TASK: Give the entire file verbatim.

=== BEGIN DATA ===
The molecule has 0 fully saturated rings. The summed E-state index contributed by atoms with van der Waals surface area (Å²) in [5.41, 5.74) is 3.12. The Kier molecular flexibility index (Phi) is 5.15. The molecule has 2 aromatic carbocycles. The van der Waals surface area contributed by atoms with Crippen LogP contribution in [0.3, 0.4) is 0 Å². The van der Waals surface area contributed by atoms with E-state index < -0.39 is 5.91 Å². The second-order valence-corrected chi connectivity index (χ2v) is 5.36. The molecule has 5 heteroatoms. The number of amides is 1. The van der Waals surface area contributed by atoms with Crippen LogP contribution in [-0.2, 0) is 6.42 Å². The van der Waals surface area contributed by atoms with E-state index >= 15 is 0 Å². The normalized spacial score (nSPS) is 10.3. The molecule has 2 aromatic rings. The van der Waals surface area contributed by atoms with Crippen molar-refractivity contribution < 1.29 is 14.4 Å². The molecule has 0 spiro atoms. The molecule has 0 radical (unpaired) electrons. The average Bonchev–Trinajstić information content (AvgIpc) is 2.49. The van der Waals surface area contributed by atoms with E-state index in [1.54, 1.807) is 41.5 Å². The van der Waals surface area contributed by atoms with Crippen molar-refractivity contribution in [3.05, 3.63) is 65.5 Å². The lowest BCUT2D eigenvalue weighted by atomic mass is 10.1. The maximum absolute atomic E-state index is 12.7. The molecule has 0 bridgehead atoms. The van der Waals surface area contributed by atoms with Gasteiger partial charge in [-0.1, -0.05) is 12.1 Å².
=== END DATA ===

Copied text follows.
The molecule has 0 fully saturated rings. The summed E-state index contributed by atoms with van der Waals surface area (Å²) in [5.41, 5.74) is 3.12. The Kier molecular flexibility index (Phi) is 5.15. The molecule has 2 aromatic carbocycles. The van der Waals surface area contributed by atoms with Crippen LogP contribution in [0.3, 0.4) is 0 Å². The van der Waals surface area contributed by atoms with E-state index < -0.39 is 5.91 Å². The second-order valence-corrected chi connectivity index (χ2v) is 5.36. The molecule has 5 heteroatoms. The number of amides is 1. The van der Waals surface area contributed by atoms with Crippen LogP contribution in [-0.2, 0) is 6.42 Å². The van der Waals surface area contributed by atoms with E-state index >= 15 is 0 Å². The normalized spacial score (nSPS) is 10.3. The molecule has 2 aromatic rings. The van der Waals surface area contributed by atoms with Crippen molar-refractivity contribution < 1.29 is 14.4 Å². The molecule has 0 spiro atoms. The molecule has 0 radical (unpaired) electrons. The average Bonchev–Trinajstić information content (AvgIpc) is 2.49. The van der Waals surface area contributed by atoms with E-state index in [1.54, 1.807) is 41.5 Å². The van der Waals surface area contributed by atoms with Crippen molar-refractivity contribution in [3.05, 3.63) is 65.5 Å². The lowest BCUT2D eigenvalue weighted by atomic mass is 10.1. The maximum absolute atomic E-state index is 12.7. The molecule has 0 bridgehead atoms. The van der Waals surface area contributed by atoms with Gasteiger partial charge in [-0.1, -0.05) is 12.1 Å².